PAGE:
Are you an employer who pays car allowances to employees who use their vehicles for business purposes? If so, you might be eligible for a refund for your national insurance contributions (NICs).

A recent Upper Tribunal decision has shed new light on the definition of "relevant motoring expenditure" (RME), potentially saving businesses thousands of pounds in overpaid NICs.

The nuts and bolts of mileage allowances

Before we discuss the tribunal decision in detail, let's examine how mileage allowances work for tax purposes. When an employee uses their car for work, employers can pay them a tax-free mileage allowance up to an approved amount. This approved amount is calculated by multiplying the business mileage for the year by the approved rate, which is currently set at 45p per mile for the first 10,000 business miles in the tax year and 25p per mile for any subsequent business miles.

While similar rules apply to National Insurance, there are some differences. Amounts classified as RME are disregarded from the computation of earnings for National Insurance purposes as long as they do not exceed the qualifying amount. The qualifying amount is calculated by multiplying the business miles in the earnings period by the approved rate, which for cars and vans is 45p per mile regardless of the number of business miles in the tax year.

The tribunal's verdict

In a recent decision, the Upper Tribunal found that the definition of RME was broader than the one previously applied by HMRC. The tribunal ruled that RME not only applies to payments for the actual use of the car but also to payments related to the potential and anticipated use of the employee's car for business purposes.

This means that car allowances paid to employees should have been disregarded for National Insurance purposes up to the qualifying amount, as they count as RME. Consequently, some employers may have overpaid National Insurance contributions based on the narrower definition previously used by HMRC.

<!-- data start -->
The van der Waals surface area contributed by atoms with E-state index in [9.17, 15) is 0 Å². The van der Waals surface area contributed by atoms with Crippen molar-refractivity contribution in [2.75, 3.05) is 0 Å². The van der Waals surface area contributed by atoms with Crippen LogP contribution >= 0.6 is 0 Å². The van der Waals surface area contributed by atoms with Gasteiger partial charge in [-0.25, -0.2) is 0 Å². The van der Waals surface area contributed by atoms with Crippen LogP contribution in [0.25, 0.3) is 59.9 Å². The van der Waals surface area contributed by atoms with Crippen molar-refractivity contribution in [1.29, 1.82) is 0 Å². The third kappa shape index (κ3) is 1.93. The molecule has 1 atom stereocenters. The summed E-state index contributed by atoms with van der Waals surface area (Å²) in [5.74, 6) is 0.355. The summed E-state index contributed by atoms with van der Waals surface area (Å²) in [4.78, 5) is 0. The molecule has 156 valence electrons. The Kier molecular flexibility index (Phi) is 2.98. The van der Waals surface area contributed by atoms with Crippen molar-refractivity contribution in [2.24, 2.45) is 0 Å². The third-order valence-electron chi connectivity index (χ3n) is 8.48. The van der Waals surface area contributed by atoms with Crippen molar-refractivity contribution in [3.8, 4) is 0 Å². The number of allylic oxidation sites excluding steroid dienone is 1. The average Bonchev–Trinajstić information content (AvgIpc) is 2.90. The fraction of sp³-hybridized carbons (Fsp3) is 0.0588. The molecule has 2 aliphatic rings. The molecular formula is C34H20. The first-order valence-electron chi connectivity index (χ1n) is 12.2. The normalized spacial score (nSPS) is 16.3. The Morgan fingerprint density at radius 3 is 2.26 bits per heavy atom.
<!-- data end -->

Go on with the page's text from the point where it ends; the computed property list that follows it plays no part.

Calculating your potential refund

To illustrate how this decision could affect your business, let's consider an example. Suppose you pay an employee a monthly car allowance of £300, and in one month, the employee undertakes 500 business miles. The qualifying amount for this period would be £225 (500 miles x 45p per mile). Under the tribunal's ruling, £225 of the allowance should be disregarded for National Insurance purposes. However, under the previous definition applied by HMRC, the entire car allowance would have been treated as earnings subject to NICs.

Claiming your refund

If you have overpaid National Insurance contributions based on the wider definition of RME, you may be able to correct the position via Real Time Information (RTI). To do so, you'll need to substantiate your claims on a pay-by-pay period basis and provide HMRC with the following evidence:

  • A list of employees included in the claim, along with their National Insurance numbers
  • Evidence of the business mileage undertaken by each employee
  • The amount of car allowance payments received by these employees
  • Details of any other RME payments received by the employees (e.g., mileage payments)
  • The primary and secondary Class 1 National Insurance contributions being reclaimed

If an overpayment cannot be corrected through RTI, you can make a written claim to HMRC using the reference Relevant Motoring Expenditure. Your claim must include the details listed above and an explanation of why a correction cannot be made through RTI.

Shifting gears

The Upper Tribunal's decision has the potential to save businesses a significant amount of money on their National Insurance contributions. By widening the definition of RME to include car allowances, employers who have been paying NICs on these allowances may now be eligible for a refund.

If your business pays car allowances to employees who use their vehicles for work, it's worth reviewing your records to determine if you're entitled to a refund. The process of claiming a refund may seem daunting, but with the right evidence and a clear understanding of the tribunal's decision, you could be well on your way to putting more money back into your business.

In conclusion, the Upper Tribunal's decision on RME is a welcome development for businesses that have been paying car allowances to their employees. By taking advantage of this ruling and claiming a refund on overpaid NICs, you can ensure that your business is not only compliant with the latest regulations but also operating as efficiently as possible. So, rev up your engines and start exploring whether you're due a refund today!